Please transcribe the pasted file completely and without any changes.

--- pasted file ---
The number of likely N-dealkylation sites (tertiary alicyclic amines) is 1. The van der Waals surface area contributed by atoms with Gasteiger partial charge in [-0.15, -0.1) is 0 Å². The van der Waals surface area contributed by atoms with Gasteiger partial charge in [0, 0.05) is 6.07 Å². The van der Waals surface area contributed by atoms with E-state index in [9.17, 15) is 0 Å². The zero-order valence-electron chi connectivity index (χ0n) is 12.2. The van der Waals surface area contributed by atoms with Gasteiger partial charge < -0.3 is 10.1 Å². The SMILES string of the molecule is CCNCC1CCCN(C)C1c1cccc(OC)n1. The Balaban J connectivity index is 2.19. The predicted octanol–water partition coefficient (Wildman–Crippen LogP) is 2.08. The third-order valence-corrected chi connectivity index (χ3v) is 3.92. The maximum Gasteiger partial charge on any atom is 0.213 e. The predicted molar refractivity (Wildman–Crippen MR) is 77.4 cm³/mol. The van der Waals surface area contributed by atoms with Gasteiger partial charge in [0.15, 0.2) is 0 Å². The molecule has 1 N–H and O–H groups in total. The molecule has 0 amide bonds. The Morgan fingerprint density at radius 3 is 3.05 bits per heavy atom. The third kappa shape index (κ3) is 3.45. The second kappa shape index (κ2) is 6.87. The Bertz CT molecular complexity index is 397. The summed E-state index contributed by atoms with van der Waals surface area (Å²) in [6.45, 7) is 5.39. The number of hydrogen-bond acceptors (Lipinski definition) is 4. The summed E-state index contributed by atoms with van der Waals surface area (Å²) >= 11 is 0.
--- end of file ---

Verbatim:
The number of likely N-dealkylation sites (tertiary alicyclic amines) is 1. The van der Waals surface area contributed by atoms with Gasteiger partial charge in [-0.15, -0.1) is 0 Å². The van der Waals surface area contributed by atoms with Gasteiger partial charge in [0, 0.05) is 6.07 Å². The van der Waals surface area contributed by atoms with E-state index in [9.17, 15) is 0 Å². The zero-order valence-electron chi connectivity index (χ0n) is 12.2. The van der Waals surface area contributed by atoms with Gasteiger partial charge < -0.3 is 10.1 Å². The SMILES string of the molecule is CCNCC1CCCN(C)C1c1cccc(OC)n1. The Balaban J connectivity index is 2.19. The predicted octanol–water partition coefficient (Wildman–Crippen LogP) is 2.08. The third-order valence-corrected chi connectivity index (χ3v) is 3.92. The maximum Gasteiger partial charge on any atom is 0.213 e. The predicted molar refractivity (Wildman–Crippen MR) is 77.4 cm³/mol. The van der Waals surface area contributed by atoms with Gasteiger partial charge in [0.15, 0.2) is 0 Å². The molecule has 1 N–H and O–H groups in total. The molecule has 0 amide bonds. The Morgan fingerprint density at radius 3 is 3.05 bits per heavy atom. The third kappa shape index (κ3) is 3.45. The second kappa shape index (κ2) is 6.87. The Bertz CT molecular complexity index is 397. The summed E-state index contributed by atoms with van der Waals surface area (Å²) in [6.45, 7) is 5.39. The number of hydrogen-bond acceptors (Lipinski definition) is 4. The summed E-state index contributed by atoms with van der Waals surface area (Å²) >= 11 is 0.